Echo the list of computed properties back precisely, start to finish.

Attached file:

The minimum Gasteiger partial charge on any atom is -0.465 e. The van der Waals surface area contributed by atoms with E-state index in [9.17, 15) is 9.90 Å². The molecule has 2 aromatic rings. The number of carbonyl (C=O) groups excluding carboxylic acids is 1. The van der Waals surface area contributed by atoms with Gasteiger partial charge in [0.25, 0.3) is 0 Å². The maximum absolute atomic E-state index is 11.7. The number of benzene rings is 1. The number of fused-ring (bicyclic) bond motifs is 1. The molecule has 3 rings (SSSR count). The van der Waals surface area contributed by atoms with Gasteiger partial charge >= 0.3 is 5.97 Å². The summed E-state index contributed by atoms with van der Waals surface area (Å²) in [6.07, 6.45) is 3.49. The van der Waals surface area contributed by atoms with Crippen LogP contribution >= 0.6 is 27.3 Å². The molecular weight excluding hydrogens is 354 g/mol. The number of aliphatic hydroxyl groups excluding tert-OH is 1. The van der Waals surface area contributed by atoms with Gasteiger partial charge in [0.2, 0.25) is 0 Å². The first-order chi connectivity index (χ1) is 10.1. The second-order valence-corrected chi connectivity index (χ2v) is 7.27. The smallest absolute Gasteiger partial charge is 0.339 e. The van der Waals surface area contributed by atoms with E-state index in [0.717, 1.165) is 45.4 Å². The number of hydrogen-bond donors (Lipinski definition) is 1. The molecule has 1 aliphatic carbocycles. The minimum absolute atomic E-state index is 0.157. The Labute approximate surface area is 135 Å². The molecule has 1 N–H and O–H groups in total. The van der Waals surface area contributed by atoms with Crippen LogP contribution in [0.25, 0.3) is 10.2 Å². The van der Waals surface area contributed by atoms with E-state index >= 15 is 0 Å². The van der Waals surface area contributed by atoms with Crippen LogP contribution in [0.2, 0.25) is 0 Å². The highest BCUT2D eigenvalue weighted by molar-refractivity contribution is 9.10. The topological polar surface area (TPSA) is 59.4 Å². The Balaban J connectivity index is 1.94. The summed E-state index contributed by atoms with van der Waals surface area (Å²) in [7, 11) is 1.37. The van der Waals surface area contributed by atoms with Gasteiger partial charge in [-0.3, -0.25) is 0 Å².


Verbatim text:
The minimum Gasteiger partial charge on any atom is -0.465 e. The van der Waals surface area contributed by atoms with E-state index in [9.17, 15) is 9.90 Å². The molecule has 2 aromatic rings. The number of carbonyl (C=O) groups excluding carboxylic acids is 1. The van der Waals surface area contributed by atoms with Gasteiger partial charge in [0.25, 0.3) is 0 Å². The maximum absolute atomic E-state index is 11.7. The number of benzene rings is 1. The number of fused-ring (bicyclic) bond motifs is 1. The molecule has 3 rings (SSSR count). The van der Waals surface area contributed by atoms with Gasteiger partial charge >= 0.3 is 5.97 Å². The summed E-state index contributed by atoms with van der Waals surface area (Å²) in [6.07, 6.45) is 3.49. The van der Waals surface area contributed by atoms with Crippen LogP contribution >= 0.6 is 27.3 Å². The molecular weight excluding hydrogens is 354 g/mol. The number of aliphatic hydroxyl groups excluding tert-OH is 1. The van der Waals surface area contributed by atoms with Gasteiger partial charge in [0.2, 0.25) is 0 Å². The first-order chi connectivity index (χ1) is 10.1. The second-order valence-corrected chi connectivity index (χ2v) is 7.27. The smallest absolute Gasteiger partial charge is 0.339 e. The van der Waals surface area contributed by atoms with E-state index in [0.717, 1.165) is 45.4 Å². The number of hydrogen-bond donors (Lipinski definition) is 1. The molecule has 1 aliphatic carbocycles. The minimum absolute atomic E-state index is 0.157. The Labute approximate surface area is 135 Å². The molecule has 1 N–H and O–H groups in total. The van der Waals surface area contributed by atoms with Crippen LogP contribution in [0.25, 0.3) is 10.2 Å². The van der Waals surface area contributed by atoms with E-state index >= 15 is 0 Å². The van der Waals surface area contributed by atoms with Crippen LogP contribution in [0.2, 0.25) is 0 Å². The highest BCUT2D eigenvalue weighted by molar-refractivity contribution is 9.10. The topological polar surface area (TPSA) is 59.4 Å². The Balaban J connectivity index is 1.94. The summed E-state index contributed by atoms with van der Waals surface area (Å²) in [7, 11) is 1.37. The van der Waals surface area contributed by atoms with Gasteiger partial charge in [-0.3, -0.25) is 0 Å².